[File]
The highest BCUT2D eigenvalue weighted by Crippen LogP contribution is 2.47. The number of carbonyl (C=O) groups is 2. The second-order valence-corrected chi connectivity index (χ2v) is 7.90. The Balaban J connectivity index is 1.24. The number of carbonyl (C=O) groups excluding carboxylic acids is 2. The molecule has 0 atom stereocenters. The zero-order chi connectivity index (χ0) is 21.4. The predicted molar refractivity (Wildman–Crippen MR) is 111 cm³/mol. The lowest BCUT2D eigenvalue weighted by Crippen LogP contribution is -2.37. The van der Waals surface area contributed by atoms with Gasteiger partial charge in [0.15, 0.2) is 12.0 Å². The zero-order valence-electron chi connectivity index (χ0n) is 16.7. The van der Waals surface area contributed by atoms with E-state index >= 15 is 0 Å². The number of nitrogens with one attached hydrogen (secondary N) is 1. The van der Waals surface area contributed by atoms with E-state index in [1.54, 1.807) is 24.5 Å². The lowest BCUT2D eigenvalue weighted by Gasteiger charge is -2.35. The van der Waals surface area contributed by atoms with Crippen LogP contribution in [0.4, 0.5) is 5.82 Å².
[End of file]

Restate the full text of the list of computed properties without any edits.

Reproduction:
The highest BCUT2D eigenvalue weighted by Crippen LogP contribution is 2.47. The number of carbonyl (C=O) groups is 2. The second-order valence-corrected chi connectivity index (χ2v) is 7.90. The Balaban J connectivity index is 1.24. The number of carbonyl (C=O) groups excluding carboxylic acids is 2. The molecule has 0 atom stereocenters. The zero-order chi connectivity index (χ0) is 21.4. The predicted molar refractivity (Wildman–Crippen MR) is 111 cm³/mol. The lowest BCUT2D eigenvalue weighted by Crippen LogP contribution is -2.37. The van der Waals surface area contributed by atoms with Gasteiger partial charge in [0.15, 0.2) is 12.0 Å². The zero-order valence-electron chi connectivity index (χ0n) is 16.7. The van der Waals surface area contributed by atoms with E-state index >= 15 is 0 Å². The number of nitrogens with one attached hydrogen (secondary N) is 1. The van der Waals surface area contributed by atoms with E-state index in [1.54, 1.807) is 24.5 Å². The lowest BCUT2D eigenvalue weighted by Gasteiger charge is -2.35. The van der Waals surface area contributed by atoms with Crippen LogP contribution in [0.4, 0.5) is 5.82 Å².